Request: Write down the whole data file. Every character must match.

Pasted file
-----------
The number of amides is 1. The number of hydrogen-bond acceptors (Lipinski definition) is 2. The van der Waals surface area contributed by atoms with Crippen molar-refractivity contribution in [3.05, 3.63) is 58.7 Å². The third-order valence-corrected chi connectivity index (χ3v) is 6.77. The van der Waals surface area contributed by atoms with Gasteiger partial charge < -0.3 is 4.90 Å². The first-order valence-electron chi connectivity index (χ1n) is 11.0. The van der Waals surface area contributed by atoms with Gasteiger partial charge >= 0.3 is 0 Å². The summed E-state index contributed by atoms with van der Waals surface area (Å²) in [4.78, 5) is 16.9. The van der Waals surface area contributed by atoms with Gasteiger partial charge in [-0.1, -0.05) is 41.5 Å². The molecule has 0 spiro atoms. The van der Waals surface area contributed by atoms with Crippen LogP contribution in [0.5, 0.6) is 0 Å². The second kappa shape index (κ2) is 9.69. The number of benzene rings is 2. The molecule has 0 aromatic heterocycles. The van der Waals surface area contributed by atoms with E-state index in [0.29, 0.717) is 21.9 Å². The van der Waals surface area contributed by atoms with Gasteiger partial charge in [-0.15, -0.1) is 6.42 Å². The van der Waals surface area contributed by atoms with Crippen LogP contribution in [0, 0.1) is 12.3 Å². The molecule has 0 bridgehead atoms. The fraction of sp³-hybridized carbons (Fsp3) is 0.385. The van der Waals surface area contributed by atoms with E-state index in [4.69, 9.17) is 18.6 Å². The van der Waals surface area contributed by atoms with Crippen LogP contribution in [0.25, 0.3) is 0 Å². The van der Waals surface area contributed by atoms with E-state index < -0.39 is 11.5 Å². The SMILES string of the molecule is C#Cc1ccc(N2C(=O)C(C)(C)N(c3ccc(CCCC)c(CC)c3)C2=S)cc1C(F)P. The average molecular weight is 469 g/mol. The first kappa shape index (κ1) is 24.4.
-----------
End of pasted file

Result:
The number of amides is 1. The number of hydrogen-bond acceptors (Lipinski definition) is 2. The van der Waals surface area contributed by atoms with Crippen molar-refractivity contribution in [3.05, 3.63) is 58.7 Å². The third-order valence-corrected chi connectivity index (χ3v) is 6.77. The van der Waals surface area contributed by atoms with Gasteiger partial charge < -0.3 is 4.90 Å². The first-order valence-electron chi connectivity index (χ1n) is 11.0. The van der Waals surface area contributed by atoms with Gasteiger partial charge >= 0.3 is 0 Å². The summed E-state index contributed by atoms with van der Waals surface area (Å²) in [4.78, 5) is 16.9. The van der Waals surface area contributed by atoms with Gasteiger partial charge in [-0.1, -0.05) is 41.5 Å². The molecule has 0 spiro atoms. The van der Waals surface area contributed by atoms with Crippen LogP contribution in [0.5, 0.6) is 0 Å². The second kappa shape index (κ2) is 9.69. The number of benzene rings is 2. The molecule has 0 aromatic heterocycles. The van der Waals surface area contributed by atoms with E-state index in [0.29, 0.717) is 21.9 Å². The van der Waals surface area contributed by atoms with Gasteiger partial charge in [-0.15, -0.1) is 6.42 Å². The van der Waals surface area contributed by atoms with Crippen LogP contribution in [0, 0.1) is 12.3 Å². The molecule has 0 bridgehead atoms. The fraction of sp³-hybridized carbons (Fsp3) is 0.385. The van der Waals surface area contributed by atoms with E-state index in [4.69, 9.17) is 18.6 Å². The van der Waals surface area contributed by atoms with Crippen LogP contribution in [0.25, 0.3) is 0 Å². The van der Waals surface area contributed by atoms with E-state index < -0.39 is 11.5 Å². The SMILES string of the molecule is C#Cc1ccc(N2C(=O)C(C)(C)N(c3ccc(CCCC)c(CC)c3)C2=S)cc1C(F)P. The average molecular weight is 469 g/mol. The first kappa shape index (κ1) is 24.4.